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The Sun Magazine

The Sun Interview

Cosmic Blues

A Reluctant Interview With Emmanuel

We’re driving north, through Virginia, Jon at the wheel. I feel groggy and restless. What am I doing here, anyway, I ask myself — all day on the road to interview a ghost? This SUN interviewer role is definitely wearing thin. I switch on the tape deck and turn it up loud. Springsteen sings a gravelly song of working-man struggle, and joining in I start to relax.

Essays, Memoirs, and True Stories

The Art Of Gratitude

A rainbow always comes as a surprise. Not that it cannot be predicted. Surprising sometimes means unpredictable, but it often means more. Surprising in the full sense means somehow gratuitous. Even the predictable turns into surprise the moment we stop taking it for granted. If we knew enough, everything would be predictable, and yet everything would remain gratuitous. If we knew how the whole universe worked, we would still be surprised that there was a universe at all. Predictable it may be, yet all the more surprising.


Religion At The Home

Of a tall gray substance she was fashioned, but certainly not of flesh and blood. Not Miss Parrington. Hipless, bustless, she moved up and down the corridors that smelled of new varnish and old age, reading her Bible, moving without joints or muscles or any of the things of this world, her center of locomotion her gray lips as they told the sacred verses half-aloud with the clear-cut swish and chitter of bats in the early evening: “I am not of this world,” would say Miss Parrington between verses should some old lady in this Home For Refined Ladies urge her to a game of pinochle, or invite her to listen to her radio, or share her evening paper. From some mystical steeple Miss Parrington would say, “Like His, my world will be the next.” Then she would pass on, her lips moving with the sharp flutter of wings.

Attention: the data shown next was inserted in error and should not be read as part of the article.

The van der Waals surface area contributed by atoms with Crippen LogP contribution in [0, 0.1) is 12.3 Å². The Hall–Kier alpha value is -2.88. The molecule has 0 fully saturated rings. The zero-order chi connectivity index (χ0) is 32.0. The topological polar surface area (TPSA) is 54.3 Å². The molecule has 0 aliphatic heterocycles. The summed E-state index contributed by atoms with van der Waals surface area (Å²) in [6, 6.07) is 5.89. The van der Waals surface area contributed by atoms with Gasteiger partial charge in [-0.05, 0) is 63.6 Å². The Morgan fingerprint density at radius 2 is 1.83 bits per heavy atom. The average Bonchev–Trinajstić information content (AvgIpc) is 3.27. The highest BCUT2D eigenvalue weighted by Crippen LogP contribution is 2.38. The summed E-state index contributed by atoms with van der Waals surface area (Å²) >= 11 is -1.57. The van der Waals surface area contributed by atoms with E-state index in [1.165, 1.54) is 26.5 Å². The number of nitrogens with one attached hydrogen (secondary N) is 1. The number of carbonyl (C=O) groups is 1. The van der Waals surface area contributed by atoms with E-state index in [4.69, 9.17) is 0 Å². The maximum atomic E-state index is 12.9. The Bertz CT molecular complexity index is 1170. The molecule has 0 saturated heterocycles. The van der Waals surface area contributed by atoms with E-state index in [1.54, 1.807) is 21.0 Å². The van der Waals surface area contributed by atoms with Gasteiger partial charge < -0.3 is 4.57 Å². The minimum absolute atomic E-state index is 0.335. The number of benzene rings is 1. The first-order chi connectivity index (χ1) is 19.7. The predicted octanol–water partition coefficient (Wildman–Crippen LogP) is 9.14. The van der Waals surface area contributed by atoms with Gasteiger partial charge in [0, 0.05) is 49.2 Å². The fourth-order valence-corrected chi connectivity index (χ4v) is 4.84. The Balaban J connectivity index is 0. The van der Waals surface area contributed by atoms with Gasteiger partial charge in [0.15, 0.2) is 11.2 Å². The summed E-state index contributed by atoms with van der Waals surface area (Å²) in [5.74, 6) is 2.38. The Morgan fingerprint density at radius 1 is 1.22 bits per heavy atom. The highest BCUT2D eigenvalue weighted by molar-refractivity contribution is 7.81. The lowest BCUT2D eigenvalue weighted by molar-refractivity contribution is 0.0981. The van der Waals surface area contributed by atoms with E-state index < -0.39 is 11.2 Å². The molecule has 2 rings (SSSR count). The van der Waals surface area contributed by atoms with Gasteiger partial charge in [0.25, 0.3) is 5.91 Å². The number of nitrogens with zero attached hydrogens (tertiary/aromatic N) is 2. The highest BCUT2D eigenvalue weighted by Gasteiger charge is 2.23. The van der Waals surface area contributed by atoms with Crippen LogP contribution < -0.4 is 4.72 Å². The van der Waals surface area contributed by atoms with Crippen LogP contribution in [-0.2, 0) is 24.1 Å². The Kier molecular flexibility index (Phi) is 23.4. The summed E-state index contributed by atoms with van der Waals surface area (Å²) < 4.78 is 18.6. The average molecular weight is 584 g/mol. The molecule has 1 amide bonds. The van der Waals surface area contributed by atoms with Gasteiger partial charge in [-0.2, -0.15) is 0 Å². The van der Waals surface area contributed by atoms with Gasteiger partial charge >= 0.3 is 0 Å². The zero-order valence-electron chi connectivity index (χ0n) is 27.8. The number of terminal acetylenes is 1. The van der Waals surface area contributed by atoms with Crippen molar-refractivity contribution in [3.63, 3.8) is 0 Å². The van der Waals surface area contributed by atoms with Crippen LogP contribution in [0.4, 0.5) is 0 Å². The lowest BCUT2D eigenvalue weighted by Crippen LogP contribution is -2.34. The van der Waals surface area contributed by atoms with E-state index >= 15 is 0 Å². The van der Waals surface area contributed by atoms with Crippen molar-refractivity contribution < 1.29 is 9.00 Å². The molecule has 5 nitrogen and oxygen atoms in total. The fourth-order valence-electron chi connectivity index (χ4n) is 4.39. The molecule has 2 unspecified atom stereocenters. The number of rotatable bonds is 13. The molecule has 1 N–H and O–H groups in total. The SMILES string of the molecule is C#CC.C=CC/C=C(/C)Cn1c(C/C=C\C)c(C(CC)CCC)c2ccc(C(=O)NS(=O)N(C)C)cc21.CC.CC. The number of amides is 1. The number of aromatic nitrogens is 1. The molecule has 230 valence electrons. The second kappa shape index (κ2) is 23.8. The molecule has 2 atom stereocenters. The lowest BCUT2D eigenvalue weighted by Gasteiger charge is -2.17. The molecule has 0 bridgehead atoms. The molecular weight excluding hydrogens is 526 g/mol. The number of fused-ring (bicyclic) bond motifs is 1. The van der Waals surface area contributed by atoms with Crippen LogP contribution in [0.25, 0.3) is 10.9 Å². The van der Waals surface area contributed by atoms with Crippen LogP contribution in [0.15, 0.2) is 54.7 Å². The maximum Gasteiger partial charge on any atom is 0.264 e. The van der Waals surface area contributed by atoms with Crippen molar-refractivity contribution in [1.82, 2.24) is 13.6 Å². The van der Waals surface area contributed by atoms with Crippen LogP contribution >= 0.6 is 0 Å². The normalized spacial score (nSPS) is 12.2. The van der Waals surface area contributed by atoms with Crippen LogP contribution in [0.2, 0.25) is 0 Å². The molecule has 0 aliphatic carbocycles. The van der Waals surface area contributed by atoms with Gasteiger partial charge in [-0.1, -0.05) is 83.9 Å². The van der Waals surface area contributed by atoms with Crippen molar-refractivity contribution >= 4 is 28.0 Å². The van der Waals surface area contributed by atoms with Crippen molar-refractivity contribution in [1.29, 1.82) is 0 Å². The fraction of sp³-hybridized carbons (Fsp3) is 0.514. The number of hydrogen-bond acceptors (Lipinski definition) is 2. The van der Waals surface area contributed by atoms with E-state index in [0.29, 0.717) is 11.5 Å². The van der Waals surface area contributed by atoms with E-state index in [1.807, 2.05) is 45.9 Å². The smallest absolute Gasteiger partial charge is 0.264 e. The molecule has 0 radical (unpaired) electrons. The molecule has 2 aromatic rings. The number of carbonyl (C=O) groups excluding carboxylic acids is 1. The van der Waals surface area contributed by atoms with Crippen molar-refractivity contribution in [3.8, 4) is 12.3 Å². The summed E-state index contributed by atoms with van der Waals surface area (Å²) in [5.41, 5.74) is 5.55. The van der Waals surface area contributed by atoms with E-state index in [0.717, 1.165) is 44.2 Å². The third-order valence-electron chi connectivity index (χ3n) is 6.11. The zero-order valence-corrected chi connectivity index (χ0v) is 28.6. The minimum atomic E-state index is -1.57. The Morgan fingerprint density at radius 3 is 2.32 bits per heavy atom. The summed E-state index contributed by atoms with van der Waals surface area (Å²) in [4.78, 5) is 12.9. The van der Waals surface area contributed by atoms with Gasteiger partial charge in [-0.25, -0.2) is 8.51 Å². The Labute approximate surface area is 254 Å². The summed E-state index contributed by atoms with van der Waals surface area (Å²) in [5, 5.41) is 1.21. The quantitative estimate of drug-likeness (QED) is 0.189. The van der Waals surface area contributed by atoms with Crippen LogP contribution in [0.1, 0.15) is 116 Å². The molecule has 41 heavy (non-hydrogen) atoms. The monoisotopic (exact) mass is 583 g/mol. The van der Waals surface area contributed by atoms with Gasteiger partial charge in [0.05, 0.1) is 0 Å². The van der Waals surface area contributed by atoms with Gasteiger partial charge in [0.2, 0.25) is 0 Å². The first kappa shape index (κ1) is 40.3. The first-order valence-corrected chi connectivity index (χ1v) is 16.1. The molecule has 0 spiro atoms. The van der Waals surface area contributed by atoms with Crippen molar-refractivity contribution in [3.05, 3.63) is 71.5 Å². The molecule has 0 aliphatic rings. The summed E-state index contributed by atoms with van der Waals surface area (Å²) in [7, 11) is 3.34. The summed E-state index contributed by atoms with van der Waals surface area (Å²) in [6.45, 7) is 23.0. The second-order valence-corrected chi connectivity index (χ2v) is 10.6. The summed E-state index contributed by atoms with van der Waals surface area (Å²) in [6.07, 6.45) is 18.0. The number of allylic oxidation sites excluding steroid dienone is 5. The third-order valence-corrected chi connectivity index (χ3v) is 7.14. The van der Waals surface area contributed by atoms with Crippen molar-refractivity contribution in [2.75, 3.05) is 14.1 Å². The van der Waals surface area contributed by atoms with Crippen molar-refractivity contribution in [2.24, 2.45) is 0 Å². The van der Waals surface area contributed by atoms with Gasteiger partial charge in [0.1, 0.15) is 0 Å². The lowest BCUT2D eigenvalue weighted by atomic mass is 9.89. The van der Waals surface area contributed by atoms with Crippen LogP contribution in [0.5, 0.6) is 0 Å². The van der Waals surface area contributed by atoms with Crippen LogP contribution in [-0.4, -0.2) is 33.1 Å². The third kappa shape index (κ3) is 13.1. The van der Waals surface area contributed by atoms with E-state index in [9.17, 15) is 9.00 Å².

Selected Stories

There was a turtle named Arnold who went to college. He studied carrying heavy loads and going without water. He graduated with honors as a camel.

*NOTE: Original copies of this issue are no longer available. Unbound, laser-printed copies will be provided for print orders.

Readers Write

When We Die

When we die we go to sleep. We awake in Paradise. In Paradise, no one wears clothes and everyone is very polite. Tiny condiments are served on trays. A small but precise string orchestra plays. One sees many old friends. All of them look well: youngish, but stately. The couples seem at peace, and the single people are radiant.

Personal Stories By Our Readers ▸


There are never enough “I-love-yous.”

Lenny Bruce

More Quotations ▸
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